The French Canon de 75mm TR Saint-Chamond (Modele 1915) was strongly proposed for use on the Saint-Chamond gun carrier by Colonel Emile Rimailho, the cannon's designer and also the tank's technical director. The Saint-Chamond owes some its uncommon design and reputation for unreliability to housing a full-sized cannon, rather than shortened cannons as may be seen on the FT-17 and the first British tanks. This gun was later replaced by the earlier Canon de 75 modèle 1897, regarded as the first modern artillery piece due to its recoil-mitigating design.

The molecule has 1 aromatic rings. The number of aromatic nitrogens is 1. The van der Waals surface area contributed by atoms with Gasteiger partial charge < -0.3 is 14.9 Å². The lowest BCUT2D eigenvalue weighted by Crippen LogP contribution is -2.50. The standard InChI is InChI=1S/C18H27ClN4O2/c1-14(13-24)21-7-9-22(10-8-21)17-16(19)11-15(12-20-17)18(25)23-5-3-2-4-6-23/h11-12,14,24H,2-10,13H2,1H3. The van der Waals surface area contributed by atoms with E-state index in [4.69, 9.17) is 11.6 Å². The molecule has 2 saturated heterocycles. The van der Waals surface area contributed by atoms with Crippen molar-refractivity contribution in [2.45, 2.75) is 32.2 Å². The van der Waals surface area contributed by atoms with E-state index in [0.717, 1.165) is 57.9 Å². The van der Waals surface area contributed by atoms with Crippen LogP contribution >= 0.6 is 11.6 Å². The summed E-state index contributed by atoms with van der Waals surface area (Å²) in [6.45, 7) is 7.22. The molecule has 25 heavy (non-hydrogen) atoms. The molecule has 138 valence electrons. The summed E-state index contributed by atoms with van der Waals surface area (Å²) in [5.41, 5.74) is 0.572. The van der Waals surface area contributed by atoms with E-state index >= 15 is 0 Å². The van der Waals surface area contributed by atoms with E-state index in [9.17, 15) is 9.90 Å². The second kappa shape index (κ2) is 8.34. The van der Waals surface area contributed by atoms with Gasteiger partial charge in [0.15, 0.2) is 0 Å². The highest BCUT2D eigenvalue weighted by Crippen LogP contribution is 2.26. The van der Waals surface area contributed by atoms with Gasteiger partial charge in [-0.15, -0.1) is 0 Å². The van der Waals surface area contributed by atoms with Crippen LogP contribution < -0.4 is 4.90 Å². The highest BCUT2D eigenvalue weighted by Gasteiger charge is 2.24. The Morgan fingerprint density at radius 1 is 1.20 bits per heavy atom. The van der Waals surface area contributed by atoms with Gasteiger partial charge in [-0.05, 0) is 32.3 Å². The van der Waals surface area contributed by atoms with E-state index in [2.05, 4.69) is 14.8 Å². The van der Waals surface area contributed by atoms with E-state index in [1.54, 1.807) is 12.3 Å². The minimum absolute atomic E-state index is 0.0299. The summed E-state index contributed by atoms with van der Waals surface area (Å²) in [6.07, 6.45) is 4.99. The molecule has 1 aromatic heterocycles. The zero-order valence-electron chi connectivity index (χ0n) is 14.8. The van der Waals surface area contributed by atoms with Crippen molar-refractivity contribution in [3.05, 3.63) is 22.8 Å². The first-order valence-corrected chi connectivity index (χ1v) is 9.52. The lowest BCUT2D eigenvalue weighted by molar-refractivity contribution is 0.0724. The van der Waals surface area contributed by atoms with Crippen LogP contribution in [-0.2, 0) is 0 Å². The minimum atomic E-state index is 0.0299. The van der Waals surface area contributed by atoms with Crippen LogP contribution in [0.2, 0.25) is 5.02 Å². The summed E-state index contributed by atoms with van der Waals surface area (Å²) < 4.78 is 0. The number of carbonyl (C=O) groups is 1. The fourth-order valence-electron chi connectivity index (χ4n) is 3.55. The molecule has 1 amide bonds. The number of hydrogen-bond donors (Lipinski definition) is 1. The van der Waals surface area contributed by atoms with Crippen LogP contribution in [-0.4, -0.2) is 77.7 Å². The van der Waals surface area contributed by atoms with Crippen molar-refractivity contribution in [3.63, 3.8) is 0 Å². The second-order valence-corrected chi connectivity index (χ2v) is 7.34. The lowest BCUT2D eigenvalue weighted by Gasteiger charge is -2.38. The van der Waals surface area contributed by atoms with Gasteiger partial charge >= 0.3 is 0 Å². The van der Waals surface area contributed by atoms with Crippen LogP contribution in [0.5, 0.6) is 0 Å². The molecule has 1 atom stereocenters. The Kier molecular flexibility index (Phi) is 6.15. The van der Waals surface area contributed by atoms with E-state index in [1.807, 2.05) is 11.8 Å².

Five ammunition types are available, of which two at most are used by the driver:
- Airburst (Gas Assault Package)
- This shell detonates a split-second after impacting a surface. The initial hit deals light damage, perhaps enough to wound infantry, but negligible to walls or armor. The bursting shell has a wide blast area, and can completely level a small structure.
- Case (Field Assault Package)
- Anti-infantry shrapnel shell.
- Gas (Gas Assault Package)
- Explosive shell containing poison gas. Does moderate damage to buildings, allowing the shell to fill the room behind a struck wall. A distinctive "gas escaping" sound plays when this shell is fired.
- HE Low Velocity (Field Assault Package)
- High explosive shell.
- HE High Velocity (Standoff Assault Package)
- High explosive shell fired with higher muzzle velocity.